Short-Term Outcomes for Opiate and Crack Users Accessing TreatmentCitation formats

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Short-Term Outcomes for Opiate and Crack Users Accessing Treatment : The Effects of Criminal Justice Referral and Crack Use. / Jones, Andrew; Hayhurst, Karen P; Millar, Tim; Pierce, Matthias; Dunn, Graham; Donmall, Michael.

In: European Addiction Research, Vol. 22, No. 3, 04.2016, p. 145-52.

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@article{eeea0ef2b75946059c6660f3e6f1f8a3,
title = "Short-Term Outcomes for Opiate and Crack Users Accessing Treatment: The Effects of Criminal Justice Referral and Crack Use",
abstract = "BACKGROUND/AIMS: The English drug treatment population doubled in size between 1998 and 2008, increasingly characterised by crack cocaine use and criminal justice system (CJS) referral. We assessed short-term (median 3.5 month) behaviour changes following participation in drug treatment and the moderating effect of CJS referral/crack use.METHODS: Opiate and/or crack cocaine users (n = 1,267) were recruited from 342 agencies. Outcome effects were assessed via interaction term regression, clustered at participant level, controlling for client characteristics. Treatment retention effects were tested via Cox proportional hazard models.RESULTS: Statistically significant improvements in health, drug use and offensive behaviour were observed (e.g. heroin use from 87 to 51%, acquisitive offending from 47 to 23%). Referral route was not associated with variation in outcomes. Crack use at baseline was associated with a greater chance of non-fatal overdose at follow-up (p = 0.035, 95% CI 1.08-8.20) but a greater reduction in offending income (p = 0.002, 95% CI £104-£419).CONCLUSION: Despite changes in the English drug treatment population, equivalent short-term improvements in client behaviour were observed a decade earlier. Outcomes for CJS-referred clients were comparable to non-CJS. Crack use at treatment entry offered some scope for greater improvements in offending but may be a barrier to cessation of mortality-associated risky behaviour.",
author = "Andrew Jones and Hayhurst, {Karen P} and Tim Millar and Matthias Pierce and Graham Dunn and Michael Donmall",
note = "{\textcopyright} 2015 S. Karger AG, Basel.",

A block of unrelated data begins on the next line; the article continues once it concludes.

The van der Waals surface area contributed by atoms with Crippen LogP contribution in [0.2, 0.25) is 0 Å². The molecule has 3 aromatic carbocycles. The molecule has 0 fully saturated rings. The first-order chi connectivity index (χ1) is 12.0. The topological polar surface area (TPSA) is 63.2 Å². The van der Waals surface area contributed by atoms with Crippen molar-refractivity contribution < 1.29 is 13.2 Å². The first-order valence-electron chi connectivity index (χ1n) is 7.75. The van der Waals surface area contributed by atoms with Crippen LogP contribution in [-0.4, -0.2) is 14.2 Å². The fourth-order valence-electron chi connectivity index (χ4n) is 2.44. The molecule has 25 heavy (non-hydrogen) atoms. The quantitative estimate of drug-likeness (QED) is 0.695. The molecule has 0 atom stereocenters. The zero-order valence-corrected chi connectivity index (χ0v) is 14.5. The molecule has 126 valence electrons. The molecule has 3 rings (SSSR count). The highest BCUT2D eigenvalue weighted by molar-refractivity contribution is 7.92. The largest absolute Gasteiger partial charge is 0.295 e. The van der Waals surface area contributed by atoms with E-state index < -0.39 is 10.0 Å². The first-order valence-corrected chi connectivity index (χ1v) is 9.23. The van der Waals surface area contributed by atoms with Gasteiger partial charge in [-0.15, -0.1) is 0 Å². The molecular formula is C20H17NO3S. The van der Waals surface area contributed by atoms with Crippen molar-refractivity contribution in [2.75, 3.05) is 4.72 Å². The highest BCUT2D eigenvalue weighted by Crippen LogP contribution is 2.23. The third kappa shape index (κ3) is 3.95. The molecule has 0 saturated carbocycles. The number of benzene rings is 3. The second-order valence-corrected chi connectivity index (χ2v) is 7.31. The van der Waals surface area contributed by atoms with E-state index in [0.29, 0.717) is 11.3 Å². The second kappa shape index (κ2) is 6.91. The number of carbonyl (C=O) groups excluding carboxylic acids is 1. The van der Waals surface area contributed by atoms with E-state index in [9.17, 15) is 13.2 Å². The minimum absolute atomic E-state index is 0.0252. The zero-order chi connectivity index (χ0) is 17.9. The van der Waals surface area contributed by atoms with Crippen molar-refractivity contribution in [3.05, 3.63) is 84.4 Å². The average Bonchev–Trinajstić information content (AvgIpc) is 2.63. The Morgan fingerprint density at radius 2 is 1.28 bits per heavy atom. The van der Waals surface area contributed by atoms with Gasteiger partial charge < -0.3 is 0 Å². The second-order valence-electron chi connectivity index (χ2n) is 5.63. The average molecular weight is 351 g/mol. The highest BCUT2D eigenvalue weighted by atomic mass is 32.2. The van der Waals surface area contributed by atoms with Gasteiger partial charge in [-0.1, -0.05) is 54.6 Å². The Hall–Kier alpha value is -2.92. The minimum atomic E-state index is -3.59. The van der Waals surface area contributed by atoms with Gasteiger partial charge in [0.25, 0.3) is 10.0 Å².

year = "2016",
month = apr,
doi = "10.1159/000438987",
language = "English",
volume = "22",
pages = "145--52",
journal = "European Addiction Research",
issn = "1022-6877",
publisher = "S. Karger AG",
number = "3",

}

RIS

TY - JOUR

T1 - Short-Term Outcomes for Opiate and Crack Users Accessing Treatment

T2 - The Effects of Criminal Justice Referral and Crack Use

AU - Jones, Andrew

AU - Hayhurst, Karen P

AU - Millar, Tim

AU - Pierce, Matthias

AU - Dunn, Graham

AU - Donmall, Michael

N1 - © 2015 S. Karger AG, Basel.

PY - 2016/4

Y1 - 2016/4

N2 - BACKGROUND/AIMS: The English drug treatment population doubled in size between 1998 and 2008, increasingly characterised by crack cocaine use and criminal justice system (CJS) referral. We assessed short-term (median 3.5 month) behaviour changes following participation in drug treatment and the moderating effect of CJS referral/crack use.METHODS: Opiate and/or crack cocaine users (n = 1,267) were recruited from 342 agencies. Outcome effects were assessed via interaction term regression, clustered at participant level, controlling for client characteristics. Treatment retention effects were tested via Cox proportional hazard models.RESULTS: Statistically significant improvements in health, drug use and offensive behaviour were observed (e.g. heroin use from 87 to 51%, acquisitive offending from 47 to 23%). Referral route was not associated with variation in outcomes. Crack use at baseline was associated with a greater chance of non-fatal overdose at follow-up (p = 0.035, 95% CI 1.08-8.20) but a greater reduction in offending income (p = 0.002, 95% CI £104-£419).CONCLUSION: Despite changes in the English drug treatment population, equivalent short-term improvements in client behaviour were observed a decade earlier. Outcomes for CJS-referred clients were comparable to non-CJS. Crack use at treatment entry offered some scope for greater improvements in offending but may be a barrier to cessation of mortality-associated risky behaviour.

AB - BACKGROUND/AIMS: The English drug treatment population doubled in size between 1998 and 2008, increasingly characterised by crack cocaine use and criminal justice system (CJS) referral. We assessed short-term (median 3.5 month) behaviour changes following participation in drug treatment and the moderating effect of CJS referral/crack use.METHODS: Opiate and/or crack cocaine users (n = 1,267) were recruited from 342 agencies. Outcome effects were assessed via interaction term regression, clustered at participant level, controlling for client characteristics. Treatment retention effects were tested via Cox proportional hazard models.RESULTS: Statistically significant improvements in health, drug use and offensive behaviour were observed (e.g. heroin use from 87 to 51%, acquisitive offending from 47 to 23%). Referral route was not associated with variation in outcomes. Crack use at baseline was associated with a greater chance of non-fatal overdose at follow-up (p = 0.035, 95% CI 1.08-8.20) but a greater reduction in offending income (p = 0.002, 95% CI £104-£419).CONCLUSION: Despite changes in the English drug treatment population, equivalent short-term improvements in client behaviour were observed a decade earlier. Outcomes for CJS-referred clients were comparable to non-CJS. Crack use at treatment entry offered some scope for greater improvements in offending but may be a barrier to cessation of mortality-associated risky behaviour.

U2 - 10.1159/000438987

DO - 10.1159/000438987

M3 - Article

C2 - 26569576

VL - 22

SP - 145

EP - 152

JO - European Addiction Research

JF - European Addiction Research

SN - 1022-6877

IS - 3

ER -